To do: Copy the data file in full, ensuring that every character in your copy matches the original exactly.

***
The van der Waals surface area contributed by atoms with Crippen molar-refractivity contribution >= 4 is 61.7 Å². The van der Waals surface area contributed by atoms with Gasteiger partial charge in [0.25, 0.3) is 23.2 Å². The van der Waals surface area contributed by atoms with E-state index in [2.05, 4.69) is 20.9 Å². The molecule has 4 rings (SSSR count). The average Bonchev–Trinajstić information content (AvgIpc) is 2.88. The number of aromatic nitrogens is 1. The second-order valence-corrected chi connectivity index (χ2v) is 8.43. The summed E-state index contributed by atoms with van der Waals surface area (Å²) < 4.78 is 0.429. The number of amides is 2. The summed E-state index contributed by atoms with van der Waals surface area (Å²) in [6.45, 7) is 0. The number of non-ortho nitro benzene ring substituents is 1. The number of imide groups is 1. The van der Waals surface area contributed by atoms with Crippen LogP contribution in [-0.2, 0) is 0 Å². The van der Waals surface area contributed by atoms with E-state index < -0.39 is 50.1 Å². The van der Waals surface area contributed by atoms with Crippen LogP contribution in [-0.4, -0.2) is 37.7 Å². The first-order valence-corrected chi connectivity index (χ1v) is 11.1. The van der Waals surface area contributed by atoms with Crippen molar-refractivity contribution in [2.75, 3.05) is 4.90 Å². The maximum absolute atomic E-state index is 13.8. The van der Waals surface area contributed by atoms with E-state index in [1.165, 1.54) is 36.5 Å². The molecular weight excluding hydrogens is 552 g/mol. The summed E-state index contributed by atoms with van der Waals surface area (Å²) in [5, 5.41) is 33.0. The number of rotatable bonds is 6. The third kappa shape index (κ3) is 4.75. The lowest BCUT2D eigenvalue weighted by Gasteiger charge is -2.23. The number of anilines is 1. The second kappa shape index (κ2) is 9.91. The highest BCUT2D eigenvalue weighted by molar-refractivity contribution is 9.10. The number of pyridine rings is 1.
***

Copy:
The van der Waals surface area contributed by atoms with Crippen molar-refractivity contribution >= 4 is 61.7 Å². The van der Waals surface area contributed by atoms with Gasteiger partial charge in [0.25, 0.3) is 23.2 Å². The van der Waals surface area contributed by atoms with E-state index in [2.05, 4.69) is 20.9 Å². The molecule has 4 rings (SSSR count). The average Bonchev–Trinajstić information content (AvgIpc) is 2.88. The number of aromatic nitrogens is 1. The second-order valence-corrected chi connectivity index (χ2v) is 8.43. The summed E-state index contributed by atoms with van der Waals surface area (Å²) < 4.78 is 0.429. The number of amides is 2. The summed E-state index contributed by atoms with van der Waals surface area (Å²) in [6.45, 7) is 0. The number of non-ortho nitro benzene ring substituents is 1. The number of imide groups is 1. The van der Waals surface area contributed by atoms with Crippen LogP contribution in [-0.2, 0) is 0 Å². The van der Waals surface area contributed by atoms with E-state index < -0.39 is 50.1 Å². The van der Waals surface area contributed by atoms with Crippen LogP contribution in [-0.4, -0.2) is 37.7 Å². The first-order valence-corrected chi connectivity index (χ1v) is 11.1. The van der Waals surface area contributed by atoms with Crippen molar-refractivity contribution in [2.75, 3.05) is 4.90 Å². The maximum absolute atomic E-state index is 13.8. The van der Waals surface area contributed by atoms with E-state index in [1.165, 1.54) is 36.5 Å². The molecular weight excluding hydrogens is 552 g/mol. The summed E-state index contributed by atoms with van der Waals surface area (Å²) in [5, 5.41) is 33.0. The number of rotatable bonds is 6. The third kappa shape index (κ3) is 4.75. The lowest BCUT2D eigenvalue weighted by Gasteiger charge is -2.23. The number of anilines is 1. The second kappa shape index (κ2) is 9.91. The highest BCUT2D eigenvalue weighted by molar-refractivity contribution is 9.10. The number of pyridine rings is 1.